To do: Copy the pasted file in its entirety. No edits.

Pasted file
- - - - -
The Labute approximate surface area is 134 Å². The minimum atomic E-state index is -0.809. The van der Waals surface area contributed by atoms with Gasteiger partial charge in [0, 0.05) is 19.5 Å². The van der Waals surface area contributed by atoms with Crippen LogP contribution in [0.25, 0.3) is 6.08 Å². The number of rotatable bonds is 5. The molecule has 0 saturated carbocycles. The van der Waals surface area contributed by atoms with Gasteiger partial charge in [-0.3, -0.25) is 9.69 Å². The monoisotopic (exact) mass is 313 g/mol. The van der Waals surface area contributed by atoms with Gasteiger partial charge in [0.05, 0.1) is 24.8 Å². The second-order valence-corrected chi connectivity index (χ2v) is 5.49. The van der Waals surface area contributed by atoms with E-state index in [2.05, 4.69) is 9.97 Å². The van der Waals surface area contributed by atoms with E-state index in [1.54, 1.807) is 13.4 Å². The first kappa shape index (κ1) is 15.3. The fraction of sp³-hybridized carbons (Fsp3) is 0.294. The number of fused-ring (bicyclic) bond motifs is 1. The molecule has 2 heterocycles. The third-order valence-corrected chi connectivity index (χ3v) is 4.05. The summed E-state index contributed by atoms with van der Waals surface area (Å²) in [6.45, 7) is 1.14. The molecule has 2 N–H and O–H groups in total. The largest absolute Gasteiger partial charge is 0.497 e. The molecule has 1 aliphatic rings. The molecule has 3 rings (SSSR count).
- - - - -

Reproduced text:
The Labute approximate surface area is 134 Å². The minimum atomic E-state index is -0.809. The van der Waals surface area contributed by atoms with Gasteiger partial charge in [0, 0.05) is 19.5 Å². The van der Waals surface area contributed by atoms with Crippen LogP contribution in [0.25, 0.3) is 6.08 Å². The number of rotatable bonds is 5. The molecule has 0 saturated carbocycles. The van der Waals surface area contributed by atoms with Gasteiger partial charge in [-0.3, -0.25) is 9.69 Å². The monoisotopic (exact) mass is 313 g/mol. The van der Waals surface area contributed by atoms with Gasteiger partial charge in [0.05, 0.1) is 24.8 Å². The second-order valence-corrected chi connectivity index (χ2v) is 5.49. The van der Waals surface area contributed by atoms with E-state index in [2.05, 4.69) is 9.97 Å². The van der Waals surface area contributed by atoms with E-state index in [1.54, 1.807) is 13.4 Å². The first kappa shape index (κ1) is 15.3. The fraction of sp³-hybridized carbons (Fsp3) is 0.294. The number of fused-ring (bicyclic) bond motifs is 1. The molecule has 2 heterocycles. The third-order valence-corrected chi connectivity index (χ3v) is 4.05. The summed E-state index contributed by atoms with van der Waals surface area (Å²) in [6.45, 7) is 1.14. The molecule has 2 N–H and O–H groups in total. The largest absolute Gasteiger partial charge is 0.497 e. The molecule has 1 aliphatic rings. The molecule has 3 rings (SSSR count).